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Discussion Starter · #1 ·
Greetings,

Great Forum here!

I currently have a Rockler Dovetail Jig which I purchased about a month ago. I'm not all that wild about it. Circa 2004 I worked quite a bit with a Porter Cable jig and have decided to return the Rockler and buy a PC 4216 Dovetail Jig.

I have a Bosch 1617EVS Router and in speaking with their Tech Support the only item I need (which I already have) to use the PC guide bushings is the RA1129 Quick Change Template Guide Adapter Kit. Can anyone second that information?

The main question I have is Rockler includes a 1/2" to 8mm Collet Adapter with their Dovetail Jig. Is this specific to the bits they include with their jig, such as the 1/2" 14 degree for half-blind dovetails? From 2004 - 2008 I cannot recall ever having to use a Collet adapter when using bits, including with the PC jig I had at the time.

Many thanks,

Lyman
 

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Hi Lyman. I feel for you. I had a Rockler dovetail jig, almost identical to the PC. I gave up on it. Too tricky to set up and a slight error means do it all over again. So I used the money to buy one of the new jigs, in my case, the Katie jig by Sommerfeld tools. It is completely different because the router is stationary and the jig with wood attached, moves. Setup is far simpler. Leigh also makes a similar dovetail jig.

I'll speak to the Katie jig because I'm familiar with it. It is ingenious. For example, you can set up as many fingers or pins and tails as you want. You use a square to make sure the moveable guides are 90 to the jig and voila', done. Sommerfeld's is 12" long. I'm partial to Marc Sommerfeld's products, and no I don't get a toaster. I suggest you check out his videos because Marc is an old cabinetmaker who got into the router bit business. His technique is simple and very effective.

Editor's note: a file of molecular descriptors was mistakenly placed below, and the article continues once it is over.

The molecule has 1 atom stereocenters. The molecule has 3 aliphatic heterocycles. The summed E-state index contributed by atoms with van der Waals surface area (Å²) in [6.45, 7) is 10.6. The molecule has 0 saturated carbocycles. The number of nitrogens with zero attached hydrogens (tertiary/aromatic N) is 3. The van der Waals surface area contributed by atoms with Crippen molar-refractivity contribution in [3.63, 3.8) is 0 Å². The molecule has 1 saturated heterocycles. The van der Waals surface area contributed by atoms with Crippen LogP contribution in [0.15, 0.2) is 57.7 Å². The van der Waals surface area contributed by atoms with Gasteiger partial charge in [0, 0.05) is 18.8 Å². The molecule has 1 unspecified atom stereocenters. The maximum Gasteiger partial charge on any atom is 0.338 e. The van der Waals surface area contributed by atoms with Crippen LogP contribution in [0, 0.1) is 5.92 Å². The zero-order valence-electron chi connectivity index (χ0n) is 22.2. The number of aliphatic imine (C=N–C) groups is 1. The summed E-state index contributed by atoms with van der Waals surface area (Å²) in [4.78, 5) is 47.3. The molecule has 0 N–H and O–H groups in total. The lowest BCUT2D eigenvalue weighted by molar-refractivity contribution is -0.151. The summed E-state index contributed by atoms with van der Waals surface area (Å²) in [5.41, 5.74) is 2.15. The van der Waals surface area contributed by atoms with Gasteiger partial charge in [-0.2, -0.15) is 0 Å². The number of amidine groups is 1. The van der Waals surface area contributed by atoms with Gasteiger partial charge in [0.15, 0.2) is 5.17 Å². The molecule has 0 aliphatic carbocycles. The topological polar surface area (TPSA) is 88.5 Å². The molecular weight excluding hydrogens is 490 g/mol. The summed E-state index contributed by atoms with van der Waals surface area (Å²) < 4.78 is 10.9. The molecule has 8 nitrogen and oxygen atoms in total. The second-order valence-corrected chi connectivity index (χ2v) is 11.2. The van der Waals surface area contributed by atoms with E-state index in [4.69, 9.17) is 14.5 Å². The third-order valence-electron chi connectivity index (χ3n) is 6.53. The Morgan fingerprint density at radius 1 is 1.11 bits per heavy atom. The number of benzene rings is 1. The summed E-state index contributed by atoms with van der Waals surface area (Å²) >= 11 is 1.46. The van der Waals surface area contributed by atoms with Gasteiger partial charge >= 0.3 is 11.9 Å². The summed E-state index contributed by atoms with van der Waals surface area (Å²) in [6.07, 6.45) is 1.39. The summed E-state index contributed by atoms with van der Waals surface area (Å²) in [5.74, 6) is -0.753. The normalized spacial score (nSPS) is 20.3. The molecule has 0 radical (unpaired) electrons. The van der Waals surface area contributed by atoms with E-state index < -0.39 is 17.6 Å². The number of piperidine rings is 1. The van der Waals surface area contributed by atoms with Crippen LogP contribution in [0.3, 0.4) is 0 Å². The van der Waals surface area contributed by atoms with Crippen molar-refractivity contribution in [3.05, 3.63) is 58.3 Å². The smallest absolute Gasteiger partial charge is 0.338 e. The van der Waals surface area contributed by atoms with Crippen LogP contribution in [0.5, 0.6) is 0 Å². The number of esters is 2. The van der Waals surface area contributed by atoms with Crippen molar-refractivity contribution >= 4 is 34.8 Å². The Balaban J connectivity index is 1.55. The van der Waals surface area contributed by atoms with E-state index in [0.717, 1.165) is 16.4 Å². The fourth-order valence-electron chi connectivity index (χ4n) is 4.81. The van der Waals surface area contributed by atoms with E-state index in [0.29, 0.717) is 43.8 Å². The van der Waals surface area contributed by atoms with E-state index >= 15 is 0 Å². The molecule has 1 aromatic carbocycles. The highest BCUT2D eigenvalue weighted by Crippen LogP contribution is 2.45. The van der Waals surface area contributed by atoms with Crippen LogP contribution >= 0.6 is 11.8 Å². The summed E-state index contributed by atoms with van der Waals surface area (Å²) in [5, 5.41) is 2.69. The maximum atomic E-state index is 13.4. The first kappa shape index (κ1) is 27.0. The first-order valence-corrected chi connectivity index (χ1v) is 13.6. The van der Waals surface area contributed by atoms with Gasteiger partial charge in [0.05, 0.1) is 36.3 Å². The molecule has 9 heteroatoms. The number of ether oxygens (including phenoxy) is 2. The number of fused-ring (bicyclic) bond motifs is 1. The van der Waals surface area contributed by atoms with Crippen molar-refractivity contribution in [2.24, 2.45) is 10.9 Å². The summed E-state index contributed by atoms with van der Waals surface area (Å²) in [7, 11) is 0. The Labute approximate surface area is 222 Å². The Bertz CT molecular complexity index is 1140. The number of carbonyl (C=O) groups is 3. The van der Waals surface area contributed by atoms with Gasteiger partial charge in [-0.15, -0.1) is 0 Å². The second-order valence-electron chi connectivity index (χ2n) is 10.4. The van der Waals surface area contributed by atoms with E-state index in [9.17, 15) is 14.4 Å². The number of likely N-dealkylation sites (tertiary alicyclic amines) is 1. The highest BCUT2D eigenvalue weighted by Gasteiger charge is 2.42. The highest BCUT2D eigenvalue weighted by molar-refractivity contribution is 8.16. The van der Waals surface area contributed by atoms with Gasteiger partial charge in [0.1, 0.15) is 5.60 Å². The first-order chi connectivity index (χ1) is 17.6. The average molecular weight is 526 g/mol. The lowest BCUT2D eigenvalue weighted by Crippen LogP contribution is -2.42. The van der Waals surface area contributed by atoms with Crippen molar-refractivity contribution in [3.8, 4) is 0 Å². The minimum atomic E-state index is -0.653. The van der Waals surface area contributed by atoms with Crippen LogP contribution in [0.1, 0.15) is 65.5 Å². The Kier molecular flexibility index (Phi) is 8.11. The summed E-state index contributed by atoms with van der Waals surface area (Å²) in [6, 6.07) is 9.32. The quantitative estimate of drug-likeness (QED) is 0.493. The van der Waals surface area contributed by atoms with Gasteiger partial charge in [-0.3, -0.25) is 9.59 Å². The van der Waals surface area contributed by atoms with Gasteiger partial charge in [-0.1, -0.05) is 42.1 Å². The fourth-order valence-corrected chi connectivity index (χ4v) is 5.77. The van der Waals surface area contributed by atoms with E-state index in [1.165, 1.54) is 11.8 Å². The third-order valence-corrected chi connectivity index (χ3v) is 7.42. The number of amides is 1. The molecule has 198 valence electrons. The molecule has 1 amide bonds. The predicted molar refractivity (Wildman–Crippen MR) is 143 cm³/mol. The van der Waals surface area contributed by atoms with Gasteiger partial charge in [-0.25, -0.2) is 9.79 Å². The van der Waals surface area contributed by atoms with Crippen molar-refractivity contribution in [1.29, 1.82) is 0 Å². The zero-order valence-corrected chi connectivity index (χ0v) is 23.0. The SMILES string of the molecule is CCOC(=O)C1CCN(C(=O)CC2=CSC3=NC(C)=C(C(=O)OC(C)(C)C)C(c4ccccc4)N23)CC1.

Here's a video that covers the Katie jig:
 

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Discussion Starter · #5 ·
Tom,

Thank you very much for the highly detailed reply and the video! I sincerely appreciate it. You are absolutely right about the Rockler, the slightest error and you are back at square one. That gets on one's nerves after a while especially with the price of lumber being what it is today.

Again, many many thanks!

Best,

Lyman
 

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Discussion Starter · #8 ·
Welcome to the forum , @LGLDSR71
Ross and James,
I just noticed that you are both from Australia. In 2016 I took a never-ending flight from Boston, Massachusetts to Sydney where the company had sent me for training. It's corporate offices are located in Melbourne. I absolutely loved the Country but was shocked by the prices of goods.

It took me 3 days to get used to your coffee down there but after that I was wondering how I was going to get used to the coffee we have in the United States. Your coffee is second to none!

The company had a very nice apartment down there for employees to stay at and a few blocks down was a rather large store which sold food, beer, etc. A pack of cigarettes was $28 and upon my return I tried expensing those and it was rejected. I submitted that expense five times and five times it was rejected. I tried a sixth time which got me a personal email from the President of the company informing me that they were not going to pay for it and I was to "...cease and desist immediately.".